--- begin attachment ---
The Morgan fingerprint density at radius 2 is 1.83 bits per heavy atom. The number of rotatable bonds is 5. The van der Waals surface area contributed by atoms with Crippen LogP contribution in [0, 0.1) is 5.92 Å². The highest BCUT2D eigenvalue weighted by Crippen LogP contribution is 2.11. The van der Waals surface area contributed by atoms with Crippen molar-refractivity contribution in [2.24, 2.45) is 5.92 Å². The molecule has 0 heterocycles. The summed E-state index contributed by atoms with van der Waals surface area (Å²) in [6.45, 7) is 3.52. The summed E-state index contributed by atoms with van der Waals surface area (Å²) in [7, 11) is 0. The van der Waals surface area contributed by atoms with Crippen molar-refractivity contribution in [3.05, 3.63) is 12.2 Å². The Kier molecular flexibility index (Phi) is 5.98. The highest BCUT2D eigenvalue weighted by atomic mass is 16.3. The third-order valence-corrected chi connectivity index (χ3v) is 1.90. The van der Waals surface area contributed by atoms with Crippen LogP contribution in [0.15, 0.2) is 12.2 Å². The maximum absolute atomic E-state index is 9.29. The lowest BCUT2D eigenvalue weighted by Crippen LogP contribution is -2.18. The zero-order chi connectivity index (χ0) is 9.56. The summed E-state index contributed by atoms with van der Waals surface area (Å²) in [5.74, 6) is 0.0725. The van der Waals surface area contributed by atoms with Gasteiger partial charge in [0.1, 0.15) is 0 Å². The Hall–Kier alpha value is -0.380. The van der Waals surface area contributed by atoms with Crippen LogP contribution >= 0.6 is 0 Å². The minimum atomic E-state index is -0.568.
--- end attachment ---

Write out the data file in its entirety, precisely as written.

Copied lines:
The Morgan fingerprint density at radius 2 is 1.83 bits per heavy atom. The number of rotatable bonds is 5. The van der Waals surface area contributed by atoms with Crippen LogP contribution in [0, 0.1) is 5.92 Å². The highest BCUT2D eigenvalue weighted by Crippen LogP contribution is 2.11. The van der Waals surface area contributed by atoms with Crippen molar-refractivity contribution in [2.24, 2.45) is 5.92 Å². The molecule has 0 heterocycles. The summed E-state index contributed by atoms with van der Waals surface area (Å²) in [6.45, 7) is 3.52. The summed E-state index contributed by atoms with van der Waals surface area (Å²) in [7, 11) is 0. The van der Waals surface area contributed by atoms with Crippen molar-refractivity contribution in [3.05, 3.63) is 12.2 Å². The Kier molecular flexibility index (Phi) is 5.98. The highest BCUT2D eigenvalue weighted by atomic mass is 16.3. The third-order valence-corrected chi connectivity index (χ3v) is 1.90. The van der Waals surface area contributed by atoms with Crippen LogP contribution in [0.15, 0.2) is 12.2 Å². The maximum absolute atomic E-state index is 9.29. The lowest BCUT2D eigenvalue weighted by Crippen LogP contribution is -2.18. The zero-order chi connectivity index (χ0) is 9.56. The summed E-state index contributed by atoms with van der Waals surface area (Å²) in [5.74, 6) is 0.0725. The van der Waals surface area contributed by atoms with Gasteiger partial charge in [0.1, 0.15) is 0 Å². The Hall–Kier alpha value is -0.380. The van der Waals surface area contributed by atoms with Crippen LogP contribution >= 0.6 is 0 Å². The minimum atomic E-state index is -0.568.